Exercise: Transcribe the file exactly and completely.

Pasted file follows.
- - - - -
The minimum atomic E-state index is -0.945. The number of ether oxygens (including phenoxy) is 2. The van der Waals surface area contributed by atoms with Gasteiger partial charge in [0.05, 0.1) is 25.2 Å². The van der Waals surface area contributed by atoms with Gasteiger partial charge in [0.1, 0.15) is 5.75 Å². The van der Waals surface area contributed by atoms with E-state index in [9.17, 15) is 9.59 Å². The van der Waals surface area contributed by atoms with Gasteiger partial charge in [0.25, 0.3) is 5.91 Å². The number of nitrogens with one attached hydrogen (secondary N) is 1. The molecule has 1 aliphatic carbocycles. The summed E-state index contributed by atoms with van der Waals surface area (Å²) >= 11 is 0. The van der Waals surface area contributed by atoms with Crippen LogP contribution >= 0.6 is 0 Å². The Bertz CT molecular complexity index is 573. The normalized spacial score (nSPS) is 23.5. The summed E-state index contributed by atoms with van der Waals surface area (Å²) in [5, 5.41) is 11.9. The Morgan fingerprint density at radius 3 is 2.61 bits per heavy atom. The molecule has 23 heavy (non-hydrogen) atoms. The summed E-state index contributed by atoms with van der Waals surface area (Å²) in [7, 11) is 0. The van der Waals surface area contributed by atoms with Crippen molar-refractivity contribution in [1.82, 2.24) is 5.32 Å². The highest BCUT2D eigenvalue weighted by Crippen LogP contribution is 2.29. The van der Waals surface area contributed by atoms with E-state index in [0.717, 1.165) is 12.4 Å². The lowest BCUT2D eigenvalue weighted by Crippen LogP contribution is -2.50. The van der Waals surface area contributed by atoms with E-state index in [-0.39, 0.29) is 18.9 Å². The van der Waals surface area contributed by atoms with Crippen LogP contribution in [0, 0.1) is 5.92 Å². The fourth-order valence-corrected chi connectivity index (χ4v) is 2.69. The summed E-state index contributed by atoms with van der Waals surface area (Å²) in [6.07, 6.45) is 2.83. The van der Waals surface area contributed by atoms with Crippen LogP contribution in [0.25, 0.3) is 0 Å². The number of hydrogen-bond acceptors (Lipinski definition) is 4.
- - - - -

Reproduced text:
The minimum atomic E-state index is -0.945. The number of ether oxygens (including phenoxy) is 2. The van der Waals surface area contributed by atoms with Gasteiger partial charge in [0.05, 0.1) is 25.2 Å². The van der Waals surface area contributed by atoms with Gasteiger partial charge in [0.1, 0.15) is 5.75 Å². The van der Waals surface area contributed by atoms with E-state index in [9.17, 15) is 9.59 Å². The van der Waals surface area contributed by atoms with Gasteiger partial charge in [0.25, 0.3) is 5.91 Å². The number of nitrogens with one attached hydrogen (secondary N) is 1. The molecule has 1 aliphatic carbocycles. The summed E-state index contributed by atoms with van der Waals surface area (Å²) >= 11 is 0. The van der Waals surface area contributed by atoms with Crippen LogP contribution >= 0.6 is 0 Å². The Bertz CT molecular complexity index is 573. The normalized spacial score (nSPS) is 23.5. The summed E-state index contributed by atoms with van der Waals surface area (Å²) in [5, 5.41) is 11.9. The Morgan fingerprint density at radius 3 is 2.61 bits per heavy atom. The molecule has 23 heavy (non-hydrogen) atoms. The summed E-state index contributed by atoms with van der Waals surface area (Å²) in [7, 11) is 0. The van der Waals surface area contributed by atoms with Crippen molar-refractivity contribution in [1.82, 2.24) is 5.32 Å². The highest BCUT2D eigenvalue weighted by Crippen LogP contribution is 2.29. The van der Waals surface area contributed by atoms with E-state index in [0.717, 1.165) is 12.4 Å². The lowest BCUT2D eigenvalue weighted by Crippen LogP contribution is -2.50. The van der Waals surface area contributed by atoms with E-state index in [-0.39, 0.29) is 18.9 Å². The van der Waals surface area contributed by atoms with Crippen LogP contribution in [0, 0.1) is 5.92 Å². The fourth-order valence-corrected chi connectivity index (χ4v) is 2.69. The summed E-state index contributed by atoms with van der Waals surface area (Å²) in [6.07, 6.45) is 2.83. The van der Waals surface area contributed by atoms with Crippen LogP contribution in [0.25, 0.3) is 0 Å². The number of hydrogen-bond acceptors (Lipinski definition) is 4.